9. I served as a crew chief on Phrogs for more than 10 years. I was with HMM-163, HMM-764, and HMM-166. As a member of HMM-163, I participated in the longest amphibious assault in Marine Corps history as we inserted into Afghanistan following September 11th. Great experiences on these magnificent machines. What a glorious aircraft. Looking back, I wouldn’t have wanted to fly on anything else. Semper Fly! Frogs Phorever!

  10. Was a Huey crew chief with VMO-6 at Quang Tri, ’67-’69. HMM 161 and 262 replaced the H-34 squadron, maybe HMM-163 or 361. I don’t remember now. Flew in -46s when we had to recover birds in the field, when leaving my Huey at Khe Sanh a few times when we went bingo fuel after staying on station covering grunts too long into the night, and when we had to make “off base conditional landings in hostile jungle territory due to battle damage” (got shot down). That was when they looked best.

  11. I was in Bravo Co., 3rd Recon in Khe Sanh from 6/67 until 4/68. There was nothing more beautiful than a 46 lumbering into a contested landing zone to pull our butts out of the fire. The 46 was amazing, only outdone by her pilots and crew men. God bless them all!

  12. I was a crew chief on the CH46E 154009 from 1989-1992 with HMM-261 during operations Sharp Edge, in Liberia and Desert Shield/Storm. I loved every minute of my experience with this marvelous bird.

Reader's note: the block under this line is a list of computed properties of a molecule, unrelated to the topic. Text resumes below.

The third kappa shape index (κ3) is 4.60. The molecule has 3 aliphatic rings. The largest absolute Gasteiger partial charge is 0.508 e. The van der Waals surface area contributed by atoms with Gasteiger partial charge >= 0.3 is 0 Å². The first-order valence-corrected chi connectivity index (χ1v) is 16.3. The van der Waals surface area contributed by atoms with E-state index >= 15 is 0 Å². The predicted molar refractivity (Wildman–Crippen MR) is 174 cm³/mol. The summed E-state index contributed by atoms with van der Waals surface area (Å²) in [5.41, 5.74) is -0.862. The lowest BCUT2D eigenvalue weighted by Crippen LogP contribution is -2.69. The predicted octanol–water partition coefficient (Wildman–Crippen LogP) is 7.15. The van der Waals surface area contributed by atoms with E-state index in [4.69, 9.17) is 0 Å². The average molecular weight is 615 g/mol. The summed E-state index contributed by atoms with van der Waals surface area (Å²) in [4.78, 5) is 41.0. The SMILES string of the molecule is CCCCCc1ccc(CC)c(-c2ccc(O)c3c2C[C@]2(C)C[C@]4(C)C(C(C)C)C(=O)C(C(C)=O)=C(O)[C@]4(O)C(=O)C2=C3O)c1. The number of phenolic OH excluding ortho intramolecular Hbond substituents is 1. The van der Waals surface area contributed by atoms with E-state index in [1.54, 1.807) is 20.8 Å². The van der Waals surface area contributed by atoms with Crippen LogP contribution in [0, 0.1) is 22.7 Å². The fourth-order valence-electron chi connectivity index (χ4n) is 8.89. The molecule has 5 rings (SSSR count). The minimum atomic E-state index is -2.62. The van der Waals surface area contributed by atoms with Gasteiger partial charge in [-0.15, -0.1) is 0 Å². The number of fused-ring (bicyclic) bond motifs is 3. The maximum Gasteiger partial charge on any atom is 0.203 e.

13. CH-46: Phrogs Phorever. HC-8, Det 6 SarDogs. USS Saipan (LHA-2), Mediterranean Ops 1996. Stood the watch and loved flying this crazy contraption. I fly airliners now commercially, and flew a lot of fixed wing turboprops in the Navy. The most fun I’ve ever had flying was working this machine through the air, down low and slow. Some sights will never vanish from sight in my mind, like scaring up a school of huge flying fish off North Carolina and seeing them glide feet below you in the sunlight. Or the adrenaline that came from sliding off the deck edge at night on NVDs. Or the most intense moments ever airborne, when our crew slogged out to the USS Lamoore County, an LST that was a rocking and heaving on a dark and stormy night, to medevac a wounded sailor to a hospital…found out later he made it. It’s sad to see a fine work horse put out to pasture. But as Mr. Spock said, for all things there is a season and must end, or change. It is the way of things. Whatever it is, I miss flying that damned thing and the camaraderie of the fine people I served with.